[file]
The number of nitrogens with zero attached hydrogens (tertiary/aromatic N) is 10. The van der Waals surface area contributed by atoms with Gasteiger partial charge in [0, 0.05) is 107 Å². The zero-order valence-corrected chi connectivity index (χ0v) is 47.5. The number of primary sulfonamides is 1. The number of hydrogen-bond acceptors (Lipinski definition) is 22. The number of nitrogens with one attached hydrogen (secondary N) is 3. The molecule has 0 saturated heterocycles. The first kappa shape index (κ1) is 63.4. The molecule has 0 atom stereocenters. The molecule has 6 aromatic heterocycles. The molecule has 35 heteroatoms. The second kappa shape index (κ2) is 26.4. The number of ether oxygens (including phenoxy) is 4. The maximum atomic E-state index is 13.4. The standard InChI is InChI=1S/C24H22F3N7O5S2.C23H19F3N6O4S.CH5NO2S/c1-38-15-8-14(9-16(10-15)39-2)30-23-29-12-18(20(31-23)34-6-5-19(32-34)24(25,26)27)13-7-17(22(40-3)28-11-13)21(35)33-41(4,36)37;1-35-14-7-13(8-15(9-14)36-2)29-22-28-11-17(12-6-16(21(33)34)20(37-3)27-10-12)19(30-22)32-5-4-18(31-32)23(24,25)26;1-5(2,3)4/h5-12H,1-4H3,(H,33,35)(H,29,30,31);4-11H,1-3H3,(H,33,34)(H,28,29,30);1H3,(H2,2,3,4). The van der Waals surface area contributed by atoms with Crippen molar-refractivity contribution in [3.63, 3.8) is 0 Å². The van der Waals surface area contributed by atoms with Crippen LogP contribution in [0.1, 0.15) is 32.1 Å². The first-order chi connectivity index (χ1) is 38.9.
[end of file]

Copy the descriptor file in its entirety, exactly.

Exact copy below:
The number of nitrogens with zero attached hydrogens (tertiary/aromatic N) is 10. The van der Waals surface area contributed by atoms with Gasteiger partial charge in [0, 0.05) is 107 Å². The zero-order valence-corrected chi connectivity index (χ0v) is 47.5. The number of primary sulfonamides is 1. The number of hydrogen-bond acceptors (Lipinski definition) is 22. The number of nitrogens with one attached hydrogen (secondary N) is 3. The molecule has 0 saturated heterocycles. The first kappa shape index (κ1) is 63.4. The molecule has 0 atom stereocenters. The molecule has 6 aromatic heterocycles. The molecule has 35 heteroatoms. The second kappa shape index (κ2) is 26.4. The number of ether oxygens (including phenoxy) is 4. The maximum atomic E-state index is 13.4. The standard InChI is InChI=1S/C24H22F3N7O5S2.C23H19F3N6O4S.CH5NO2S/c1-38-15-8-14(9-16(10-15)39-2)30-23-29-12-18(20(31-23)34-6-5-19(32-34)24(25,26)27)13-7-17(22(40-3)28-11-13)21(35)33-41(4,36)37;1-35-14-7-13(8-15(9-14)36-2)29-22-28-11-17(12-6-16(21(33)34)20(37-3)27-10-12)19(30-22)32-5-4-18(31-32)23(24,25)26;1-5(2,3)4/h5-12H,1-4H3,(H,33,35)(H,29,30,31);4-11H,1-3H3,(H,33,34)(H,28,29,30);1H3,(H2,2,3,4). The van der Waals surface area contributed by atoms with Crippen molar-refractivity contribution in [3.63, 3.8) is 0 Å². The van der Waals surface area contributed by atoms with Crippen LogP contribution in [0.1, 0.15) is 32.1 Å². The first-order chi connectivity index (χ1) is 38.9.